Indonesian police on Wednesday named the minority Christian governor of the country's capital as a suspect in a blasphemy investigation in a major test of the Muslim-majority nation's reputation for religious toleration.

Earlier this month the capital Jakarta was rocked by a massive protest by conservative Muslims against the governor. One person died and dozens were injured in rioting.

Police announced at a press conference that the popular governor, Basuki "Ahok" Tjahaja Purnama, cannot leave the country while the investigation is underway.

The accusation of blasphemy against Ahok, an ethnic Chinese and Christian who is an ally of President Joko "Jokowi" Widodo, has galvanized Jokowi's political opponents in the Muslim-majority nation of 250 million.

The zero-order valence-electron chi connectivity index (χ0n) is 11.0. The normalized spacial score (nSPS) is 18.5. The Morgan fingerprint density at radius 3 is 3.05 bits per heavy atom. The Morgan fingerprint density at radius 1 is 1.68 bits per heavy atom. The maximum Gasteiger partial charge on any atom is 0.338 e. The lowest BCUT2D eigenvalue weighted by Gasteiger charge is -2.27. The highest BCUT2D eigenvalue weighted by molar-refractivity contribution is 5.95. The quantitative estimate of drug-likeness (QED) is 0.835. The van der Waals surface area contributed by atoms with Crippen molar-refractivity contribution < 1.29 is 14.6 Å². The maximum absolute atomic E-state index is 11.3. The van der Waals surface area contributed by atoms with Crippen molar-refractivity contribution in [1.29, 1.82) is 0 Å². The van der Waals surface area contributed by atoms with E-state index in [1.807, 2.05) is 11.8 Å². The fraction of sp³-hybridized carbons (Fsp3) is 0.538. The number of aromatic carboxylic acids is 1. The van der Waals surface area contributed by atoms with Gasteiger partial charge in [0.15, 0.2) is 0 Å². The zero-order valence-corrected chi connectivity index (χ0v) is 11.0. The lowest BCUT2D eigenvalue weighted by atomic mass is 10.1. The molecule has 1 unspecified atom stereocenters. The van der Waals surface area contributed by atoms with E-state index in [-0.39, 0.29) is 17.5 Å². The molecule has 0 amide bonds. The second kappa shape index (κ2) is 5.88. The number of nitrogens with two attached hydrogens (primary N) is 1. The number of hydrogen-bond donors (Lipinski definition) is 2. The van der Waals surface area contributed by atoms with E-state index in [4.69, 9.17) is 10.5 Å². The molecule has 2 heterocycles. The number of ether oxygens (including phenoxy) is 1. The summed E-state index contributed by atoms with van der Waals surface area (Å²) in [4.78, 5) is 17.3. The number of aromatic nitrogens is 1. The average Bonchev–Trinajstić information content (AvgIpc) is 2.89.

The Islamic Defenders Front, a vigilante group that wants to impose Shariah law, is demanding Ahok's arrest after a video circulated online in which he joked to an audience about a passage in the Quran that could be interpreted as prohibiting Muslims from accepting non-Muslims as leaders. The governor has apologized for the comment.

Ahok, who is seeking a second term as Jakarta governor, is popular with the city's middle class, but has made enemies from a tough stance against corruption and an urban renewal program that has evicted thousands of the city's poorest from slums.